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I am glad that he was willing and able to take his case to its full extent. I bet the cop and other local law enforcers will think twice about harassing innocent citizens exercising their rights. I can’t help to wander about what other actual crimes going on at that exact moment that could had been a better use of the time, effort and tax money. I hope more in his situation does the same to defend their rights.
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Old September 10, 2009, 06:01 PM   #3
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I was struck by the public position the mayor and Chief of Police took at the time. They seemed not to know that they were treading on thin ice. Either they thought they were impervious to consequences or they were unaware of possible consequences.
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Old September 10, 2009, 07:21 PM   #4
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Quote:
After his arrest, Marchiafava said, Police Chief Bill Landry told other people: “‘We have a policy of arresting anybody carrying any type of firearm without a concealed-gun permit.’
Quote:
We will follow the law as prescribed,” Landry said, adding that the law permits carrying a firearm in an unconcealed holster.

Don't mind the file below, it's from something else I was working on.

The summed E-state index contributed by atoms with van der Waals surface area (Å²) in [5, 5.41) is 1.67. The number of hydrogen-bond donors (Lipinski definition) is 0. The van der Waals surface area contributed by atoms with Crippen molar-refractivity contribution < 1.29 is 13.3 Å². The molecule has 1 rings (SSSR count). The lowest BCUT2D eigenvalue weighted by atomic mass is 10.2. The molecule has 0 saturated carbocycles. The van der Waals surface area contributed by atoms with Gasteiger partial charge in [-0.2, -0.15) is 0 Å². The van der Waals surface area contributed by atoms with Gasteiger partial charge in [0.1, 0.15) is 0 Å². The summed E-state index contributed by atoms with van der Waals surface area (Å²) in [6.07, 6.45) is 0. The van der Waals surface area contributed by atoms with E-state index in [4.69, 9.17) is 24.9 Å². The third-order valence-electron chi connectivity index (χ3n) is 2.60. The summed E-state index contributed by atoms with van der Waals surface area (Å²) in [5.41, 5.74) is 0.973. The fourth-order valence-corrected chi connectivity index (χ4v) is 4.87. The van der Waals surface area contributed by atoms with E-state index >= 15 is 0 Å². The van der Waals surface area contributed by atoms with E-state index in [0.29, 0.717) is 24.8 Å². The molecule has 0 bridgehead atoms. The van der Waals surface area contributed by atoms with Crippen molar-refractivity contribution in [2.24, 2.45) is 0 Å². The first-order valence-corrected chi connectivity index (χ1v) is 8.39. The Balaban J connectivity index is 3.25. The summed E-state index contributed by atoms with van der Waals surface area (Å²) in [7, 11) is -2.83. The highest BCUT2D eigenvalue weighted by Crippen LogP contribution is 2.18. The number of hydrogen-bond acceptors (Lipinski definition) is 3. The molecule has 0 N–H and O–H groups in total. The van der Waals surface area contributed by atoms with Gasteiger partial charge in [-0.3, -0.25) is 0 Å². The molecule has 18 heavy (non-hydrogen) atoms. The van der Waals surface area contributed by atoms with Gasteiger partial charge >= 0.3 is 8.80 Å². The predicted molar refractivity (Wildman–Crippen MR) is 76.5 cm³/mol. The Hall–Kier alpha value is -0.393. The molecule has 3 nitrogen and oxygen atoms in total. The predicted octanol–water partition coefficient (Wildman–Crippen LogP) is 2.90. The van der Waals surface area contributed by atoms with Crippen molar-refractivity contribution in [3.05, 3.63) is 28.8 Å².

Quote:
Donald North, a professor at Southern University Law Center, said Marchiafava has the legal right to carry a firearm in a holster on his hip.

North says carrying the firearm in that manner falls under the same law that requires hunters to keep their shotguns and rifles on gun racks visible through the rear windows of their vehicles.

If you’re not concealing it, the statute does not prohibit your carrying of that weapon,” North explained.
All emphasis added by me.

Anyone else see a MAJOR contradiction here? They have a policy of violating someone's 4th Amendment rights because they are legally expressing their 2nd Amendment rights? What's next? You can't bad-mouth the mayor in an expression of your 1st Amendment rights without having your 4th A rights violated? A d*mn round-robin is what it is...